May 23, 2005
Hello from Gray’s Reef, Leg III of the 2005 Gray’s
Reef Expedition. My name is Ryan Yaden and I’ll be
sending daily logs to the Oceanica site for this leg of
the Gray’s Reef expedition. I just graduated from
the College of Charleston with a degree in Marine Biology
and look forward to an exciting cruise with many encounters
with marine organisms.
was the first day at sea for Leg III. We left port in
Savannah and traveled down the Savannah River, then out
to Gray’s Reef which took about 4.5 hours. We are
on the NOAA Ship NANCY FOSTER, with 13 scientists representing
NOS/NMS, Georgia Southern, University of AL, and Project
Oceancia. On the way out to the reef all of the scientists
prepared themselves and the ship for the research about
to take place. Preparations involved setting up the aquarium
tanks so that live specimens could be collected, and making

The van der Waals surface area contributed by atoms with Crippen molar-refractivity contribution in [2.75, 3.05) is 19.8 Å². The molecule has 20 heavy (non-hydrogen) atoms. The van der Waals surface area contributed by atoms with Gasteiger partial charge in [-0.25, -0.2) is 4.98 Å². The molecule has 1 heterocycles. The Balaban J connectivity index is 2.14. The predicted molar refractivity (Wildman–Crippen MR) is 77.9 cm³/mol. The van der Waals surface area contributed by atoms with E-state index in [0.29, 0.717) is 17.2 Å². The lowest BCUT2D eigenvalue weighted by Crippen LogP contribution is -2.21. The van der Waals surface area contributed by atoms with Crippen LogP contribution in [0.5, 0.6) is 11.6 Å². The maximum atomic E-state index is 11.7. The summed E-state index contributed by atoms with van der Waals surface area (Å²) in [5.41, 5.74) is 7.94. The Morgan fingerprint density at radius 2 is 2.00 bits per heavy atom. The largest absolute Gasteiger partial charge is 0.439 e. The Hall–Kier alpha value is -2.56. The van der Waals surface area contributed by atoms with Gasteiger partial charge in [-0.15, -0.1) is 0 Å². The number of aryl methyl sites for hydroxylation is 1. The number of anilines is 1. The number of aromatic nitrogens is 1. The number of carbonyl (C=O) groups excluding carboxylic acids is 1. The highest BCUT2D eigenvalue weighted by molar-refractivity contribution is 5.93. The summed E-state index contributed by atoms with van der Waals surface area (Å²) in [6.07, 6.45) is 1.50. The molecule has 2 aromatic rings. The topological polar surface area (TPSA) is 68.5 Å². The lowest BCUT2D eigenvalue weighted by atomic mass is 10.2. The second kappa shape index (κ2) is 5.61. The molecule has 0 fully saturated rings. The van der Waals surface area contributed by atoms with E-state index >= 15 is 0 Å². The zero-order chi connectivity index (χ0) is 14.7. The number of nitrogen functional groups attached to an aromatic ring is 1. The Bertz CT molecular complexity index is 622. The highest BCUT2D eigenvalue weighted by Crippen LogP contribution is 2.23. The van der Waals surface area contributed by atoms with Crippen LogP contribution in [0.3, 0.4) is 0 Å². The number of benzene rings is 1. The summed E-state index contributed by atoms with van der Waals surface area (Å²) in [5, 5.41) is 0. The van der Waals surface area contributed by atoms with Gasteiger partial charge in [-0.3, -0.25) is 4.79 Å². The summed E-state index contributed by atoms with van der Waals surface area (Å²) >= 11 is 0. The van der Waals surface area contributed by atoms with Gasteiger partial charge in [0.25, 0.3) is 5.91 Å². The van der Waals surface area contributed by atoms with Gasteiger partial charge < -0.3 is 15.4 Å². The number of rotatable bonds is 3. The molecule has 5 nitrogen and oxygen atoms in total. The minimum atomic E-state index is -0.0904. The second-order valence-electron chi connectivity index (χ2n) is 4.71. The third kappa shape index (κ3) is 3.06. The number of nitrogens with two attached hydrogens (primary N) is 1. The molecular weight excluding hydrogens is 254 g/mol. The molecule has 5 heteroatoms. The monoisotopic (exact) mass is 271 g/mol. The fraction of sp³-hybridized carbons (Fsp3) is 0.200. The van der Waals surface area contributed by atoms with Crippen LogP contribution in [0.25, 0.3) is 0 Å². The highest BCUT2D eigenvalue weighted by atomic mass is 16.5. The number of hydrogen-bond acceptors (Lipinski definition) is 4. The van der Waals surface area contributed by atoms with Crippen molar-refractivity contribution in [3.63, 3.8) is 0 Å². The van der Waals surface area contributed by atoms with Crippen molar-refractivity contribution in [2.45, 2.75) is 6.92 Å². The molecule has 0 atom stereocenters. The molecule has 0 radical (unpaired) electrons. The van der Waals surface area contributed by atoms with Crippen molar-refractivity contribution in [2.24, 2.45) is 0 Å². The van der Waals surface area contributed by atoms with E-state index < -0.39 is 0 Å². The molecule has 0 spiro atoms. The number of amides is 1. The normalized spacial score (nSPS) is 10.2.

sure that everything was stowed properly so that it did
not move during the voyage. Also everyone was very busy
readying their scuba diving gear for the first dive of
with all cruises, safety is a priority. NOAA Corps officer,
Ensign Tracy Hamburger gave us all a safety briefing after
which we had a fire drill and an abandon ship drill.
we finally reached the reef we ‘hit the sea running’
and got the divers in the water. Unfortunately, there
was a very strong current, and one team of divers was
not successful in reaching the moored buoy that marks
the portion of the reef being studied. A second dive team
was successful. The reef at the buoy has low relief (about
one to two feet) and consists of mostly sponges and tunicates.
Surprisingly enough they did find many large fish, such
as scamp and gag grouper as well as two large nurse sharks.
tomorrow we will be able to bring in some live invertebrate
specimens and some photographs of the reef.